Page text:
2020 Season Countdown: #26 Mike Sainristil

2020 Season Countdown: #26 Mike Sainristil


August 22, 2020
Mike Sainristil (image via MLive)

Name: Mike Sainristil
Height: 
5’10”
Weight: 
183 lbs.
High school: 
Everett (MA) Everett
Position: 
Wide receiver
Class: 
Sophomore
Jersey number: 
#19
Last year: 
I ranked Sainristil #20 and said he would be a starting receiver with 30 catches for 480 yards and 5 touchdowns (LINK). He caught 8 passes for 145 yards and 1 touchdown while starting one game.
TTB Rating:
 84

Sainristil, like Donovan Jeter, was significantly overrated by me last year. Spring chatter was positive, and Jim Harbaugh actually named him the starting slot receiver after the spring. I thought that would carry over into the fall, but that turned out not to be the case. He played quite a bit but was not targeted regularly. Tarik Black played more than Sainristil (side opinion: Black was a slacker and should have played less), got his 25 catches, and then dipped out of town, anyway. Sainristil’s catch and run against Notre Dame was more impressive than anything Black did in 2019, though it did come late in a blowout win over Notre Dame:

Sainristil figures to be heavily involved in 2020, but exactly how much is still up in the air. Fellow slot guy Giles Jackson seems to be more explosive, and the coaches seem to have slightly higher hopes for Jackson. The opportunities for Sainristil may increase if Nico Collins does indeed skip his senior season as expected, but for this exercise, I’m projecting Sainristil to be a backup behind Collins, Jackson, and Ronnie Bell.

Prediction: Backup wide receiver

18 comments

  1. Lanknows
    Comments: 6182
    Joined: 8/11/2015
    Lanknows
    Aug 24, 2020 at 11:06 AM

    What is the evidence for “Tarik Black is a slacker”?

    As a freshman he beat out DPJ and Collins (and looked better too). He was derailed by injuries and worked his way back from 2 big ones. That doesn’t seem lazy to me. What am I missing?

    • Thunder
      Comments: 3785
      Joined: 7/13/2015
      Aug 24, 2020 at 11:55 AM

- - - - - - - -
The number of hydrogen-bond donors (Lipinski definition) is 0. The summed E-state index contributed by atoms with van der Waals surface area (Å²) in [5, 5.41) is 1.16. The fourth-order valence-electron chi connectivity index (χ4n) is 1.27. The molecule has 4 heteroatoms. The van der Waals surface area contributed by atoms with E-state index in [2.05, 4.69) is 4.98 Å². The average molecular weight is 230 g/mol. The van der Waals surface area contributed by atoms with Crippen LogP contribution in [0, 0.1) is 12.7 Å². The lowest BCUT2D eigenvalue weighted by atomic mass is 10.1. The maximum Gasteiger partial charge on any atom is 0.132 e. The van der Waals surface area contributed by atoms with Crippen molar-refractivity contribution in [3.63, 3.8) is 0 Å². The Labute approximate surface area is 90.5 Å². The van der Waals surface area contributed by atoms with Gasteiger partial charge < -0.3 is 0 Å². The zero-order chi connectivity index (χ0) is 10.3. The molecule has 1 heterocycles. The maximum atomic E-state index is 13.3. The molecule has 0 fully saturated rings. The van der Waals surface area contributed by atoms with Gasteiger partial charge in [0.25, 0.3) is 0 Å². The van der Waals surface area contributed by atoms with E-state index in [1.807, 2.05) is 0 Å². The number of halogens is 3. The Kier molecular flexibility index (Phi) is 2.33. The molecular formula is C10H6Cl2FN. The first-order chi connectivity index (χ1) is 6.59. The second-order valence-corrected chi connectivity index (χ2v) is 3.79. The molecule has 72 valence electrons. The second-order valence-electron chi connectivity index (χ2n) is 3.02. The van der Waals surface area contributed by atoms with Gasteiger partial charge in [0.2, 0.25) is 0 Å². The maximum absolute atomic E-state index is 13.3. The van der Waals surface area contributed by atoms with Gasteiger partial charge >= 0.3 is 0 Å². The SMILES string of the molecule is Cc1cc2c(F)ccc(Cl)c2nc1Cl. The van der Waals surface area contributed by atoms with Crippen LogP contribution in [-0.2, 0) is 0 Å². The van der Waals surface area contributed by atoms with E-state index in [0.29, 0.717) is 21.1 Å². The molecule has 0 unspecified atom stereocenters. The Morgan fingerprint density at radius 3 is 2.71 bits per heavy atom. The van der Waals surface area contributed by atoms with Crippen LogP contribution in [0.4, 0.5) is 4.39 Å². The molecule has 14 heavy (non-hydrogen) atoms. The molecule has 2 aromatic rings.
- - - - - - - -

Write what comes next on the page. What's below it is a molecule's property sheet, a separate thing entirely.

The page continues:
I guess you missed him jogging through his routes and not blocking people.

      • Lanknows
        Comments: 6182
        Joined: 8/11/2015
        Lanknows
        Aug 24, 2020 at 3:34 PM

        I guess schools in Ann Arbor and Austin missed it too.

        • Thunder
          Comments: 3785
          Joined: 7/13/2015
          Aug 24, 2020 at 5:08 PM

          Yeah, I probably just made it up after watching replays and clips of the 2019 season over the past 8 or 9 months…

  2. Lanknows
    Comments: 6182
    Joined: 8/11/2015
    Lanknows
    Aug 24, 2020 at 11:13 AM

    I like Sainristil as a player and enjoy watching him but we’re in starter territory on the countdown. Mid 20s should be a place where critical pieces and quasi-starters (backup QBs, 3rd CBs, rotating DTs and RBs, extra DBs on passing downs) belong.

    Michigan has a plethora of options at ‘slot WR’ including Bell, Wilson, and Jackson (who I think played more RB than WR last year but that’s another topic) and we know they play big receivers there too (last year DPJ and Eubanks played plenty of ‘slot’ and guys like Gentry and Butt have been fixtures in the past).

    • Thunder
      Comments: 3785
      Joined: 7/13/2015
      Aug 24, 2020 at 11:54 AM

      a) We’re not in starter territory. There are 22 starters, and I’m at #26.

      b) Sainristil is the #3 returning receiver by receiving yards and #4 by receptions. (And not that this counts for the countdown, but if Nico Collins declares for the draft prior to the season, Sainristil becomes #2 and #3, respectively.)

      c) I really don’t know how you’re interpreting the information about being a slot guy. In Josh Gattis’s offense – and many spread offenses – the guys lined up on the outside are the bigger guys. It’s just not true that people like Peoples-Jones played “plenty of slot.” Peoples-Jones lined up outside, or maybe they brought him tight to the formation for a condensed look, but he was still the outside guy. I can’t say that he took zero snaps in the slot, but a running back is a running back even if they split him out wide. You don’t say “Well, Donovan Peoples-Jones isn’t that important because once in a while, they motioned Zach Charbonnet out wide.” Sometimes Devin Bush would split out with a RB who came out of the backfield, but that didn’t make Devin Bush a cornerback.

      • Lanknows
        Comments: 6182
        Joined: 8/11/2015
        Lanknows
        Aug 24, 2020 at 1:34 PM

        I disagree on slot. We see guys over and over lineup there who are not short players lineup inside and we see over and over again nominal slots lineup outside. The roster calls them wide receivers – not split ends, flankers, outside receivers, inside receivers, slots, or short WRs. They lineup at different places depending on the play.

        • Thunder
          Comments: 3785
          Joined: 7/13/2015